The Trump Administration released its 2021 budget, which cut social programs and increased defense spending. Some housing related programs were hit, such as the Housing Trust Fund and the Capital Magnet Fund, which are funded by a 4 basis point charge on Fannie and Freddie origination. The Community Development Block Grants would be eliminated. As a general rule, these proposed budgets are not meant to become law (one of Obama’s budgets received exactly zero votes) – but are more statements of priorities. It also cuts Medicare and Medicaid, which means it would get no support from Democrats.

 

 

Morning Report: The Fed tightens slightly

Vital Statistics:

 

Last Change
S&P futures 3251 -21.25
Oil (WTI) 52.38 -0.92
10 year government bond yield 1.57%
30 year fixed rate mortgage 3.71%

 

Stocks are lower on mixed earnings reports. Bonds and MBS are up.

 

The Fed made no changes to monetary policy, however they did tweak some overnight lending rates. The interest on overnight excess reserves and reverse repo transactions were hiked by 5 basis points to 1.6% and 1.55% respectively. The vote was unanimous. The Fed Funds futures became more dovish, with the Dec futures predicting an 85% chance for a cut of some sort, and a 15% chance of no change. Interesting to see the move in the Fed Funds futures given that the Fed actually tightened slightly by increasing the reverse repo and interest on overnight reserve rates.

 

fed funds futures

 

GDP rose at 2.1% in the fourth quarter of 2019, a little bit higher than expectations. Consumption growth slipped to 1.8%, while inflation remained broadly in check. The PCE index rose 1.5%, while the core PCE, excluding food and energy rose only 1.3%. Residential construction rose 5.8%. The trade balance moved in the US’s favor, which also helped growth.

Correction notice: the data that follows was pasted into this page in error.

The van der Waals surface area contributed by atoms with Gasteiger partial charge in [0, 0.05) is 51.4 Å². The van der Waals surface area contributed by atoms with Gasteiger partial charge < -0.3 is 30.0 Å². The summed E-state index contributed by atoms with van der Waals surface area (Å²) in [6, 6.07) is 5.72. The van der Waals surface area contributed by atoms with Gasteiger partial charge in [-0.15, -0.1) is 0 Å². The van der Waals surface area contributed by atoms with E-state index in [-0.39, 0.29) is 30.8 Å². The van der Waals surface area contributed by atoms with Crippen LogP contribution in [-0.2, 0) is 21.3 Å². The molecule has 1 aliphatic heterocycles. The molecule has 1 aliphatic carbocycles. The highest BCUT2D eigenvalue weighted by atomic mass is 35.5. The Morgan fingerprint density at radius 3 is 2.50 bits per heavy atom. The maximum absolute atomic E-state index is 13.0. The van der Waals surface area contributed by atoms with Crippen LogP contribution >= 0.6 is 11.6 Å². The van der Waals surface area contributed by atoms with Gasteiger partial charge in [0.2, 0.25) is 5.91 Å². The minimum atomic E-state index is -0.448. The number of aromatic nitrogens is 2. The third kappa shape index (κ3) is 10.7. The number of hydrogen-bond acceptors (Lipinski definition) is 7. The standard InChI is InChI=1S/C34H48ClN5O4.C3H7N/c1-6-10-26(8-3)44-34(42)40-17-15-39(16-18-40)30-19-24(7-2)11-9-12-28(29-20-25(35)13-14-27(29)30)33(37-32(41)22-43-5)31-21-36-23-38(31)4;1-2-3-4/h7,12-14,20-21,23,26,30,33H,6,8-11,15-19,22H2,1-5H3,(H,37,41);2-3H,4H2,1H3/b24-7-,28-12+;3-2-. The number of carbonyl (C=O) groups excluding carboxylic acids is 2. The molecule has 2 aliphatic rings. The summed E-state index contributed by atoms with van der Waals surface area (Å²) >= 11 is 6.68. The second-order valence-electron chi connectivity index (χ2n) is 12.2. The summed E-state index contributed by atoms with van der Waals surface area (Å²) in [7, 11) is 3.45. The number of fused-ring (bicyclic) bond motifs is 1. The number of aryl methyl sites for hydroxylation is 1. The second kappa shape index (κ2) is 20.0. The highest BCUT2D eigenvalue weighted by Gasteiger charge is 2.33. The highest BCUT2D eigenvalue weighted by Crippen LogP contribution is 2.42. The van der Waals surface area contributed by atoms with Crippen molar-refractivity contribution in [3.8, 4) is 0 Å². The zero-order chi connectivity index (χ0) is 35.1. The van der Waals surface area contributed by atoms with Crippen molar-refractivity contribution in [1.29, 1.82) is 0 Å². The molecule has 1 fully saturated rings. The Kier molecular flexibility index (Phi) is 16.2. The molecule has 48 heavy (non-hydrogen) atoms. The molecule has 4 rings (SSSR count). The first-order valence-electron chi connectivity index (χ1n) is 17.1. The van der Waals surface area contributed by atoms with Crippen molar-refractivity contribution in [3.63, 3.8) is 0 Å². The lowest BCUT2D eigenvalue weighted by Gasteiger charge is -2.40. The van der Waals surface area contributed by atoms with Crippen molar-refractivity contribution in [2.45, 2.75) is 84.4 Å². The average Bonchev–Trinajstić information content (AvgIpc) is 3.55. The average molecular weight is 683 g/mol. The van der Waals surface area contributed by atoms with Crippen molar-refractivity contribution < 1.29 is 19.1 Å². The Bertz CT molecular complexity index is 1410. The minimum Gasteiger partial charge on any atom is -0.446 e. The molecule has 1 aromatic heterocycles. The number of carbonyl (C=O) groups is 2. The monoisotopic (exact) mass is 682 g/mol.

GDP

 

Initial Jobless Claims came in at 216,000.

 

Pending Home Sales decreased 4.8% in December according to NAR. “Mortgage rates are expected to hold under 4% for most of 2020, while net job creation will likely exceed two million,” said Lawrence Yun, NAR’s chief economist. “Due to the shortage of affordable homes, home sales growth will only rise by around 3%,” Yun predicted. “Still, national median home price growth is in no danger of falling due to inventory shortages and will rise by 4%. The new home construction market also looks brighter, with housing starts and new home sales set to rise 6% and 10%, respectively.”

Morning Report: Fed day

ital Statistics:

 

Last Change
S&P futures 3286 8.25
Oil (WTI) 53.98 0.22
10 year government bond yield 1.62%
30 year fixed rate mortgage 3.71%

 

Stocks are higher as earnings continue to come in. Bonds and MBS are flat.

 

The Fed is set to announce its decision at 2:00 pm this afternoon. No changes in rate policy are expected, however there might be some news regarding the balance sheet and overnight rates. It probably won’t be market-moving, but just be aware.

 

Mortgage applications rose 7.2% last week as purchases rose 5% and refis rose 8%. “Mortgage applications continued their strong start to the year, as borrowers acted on the drop in mortgage rates last week. Rates were driven lower by investors’ increased concern about the economic impact from China’s coronavirus outbreak, in addition to existing concerns over trade and other geopolitical risks,” said Joel Kan, MBA’s Associate Vice President of Economic and Industry Forecasting. “With the 30-year fixed rate at its lowest level since November 2016, refinances jumped 7.5 percent. Purchase applications grew 2 percent and were 17 percent higher than the same week last year. Thanks to low rates and the healthy job market, purchase activity continues to run stronger than in 2019.” Note that there was an adjustment due to the Martin Luther King holiday.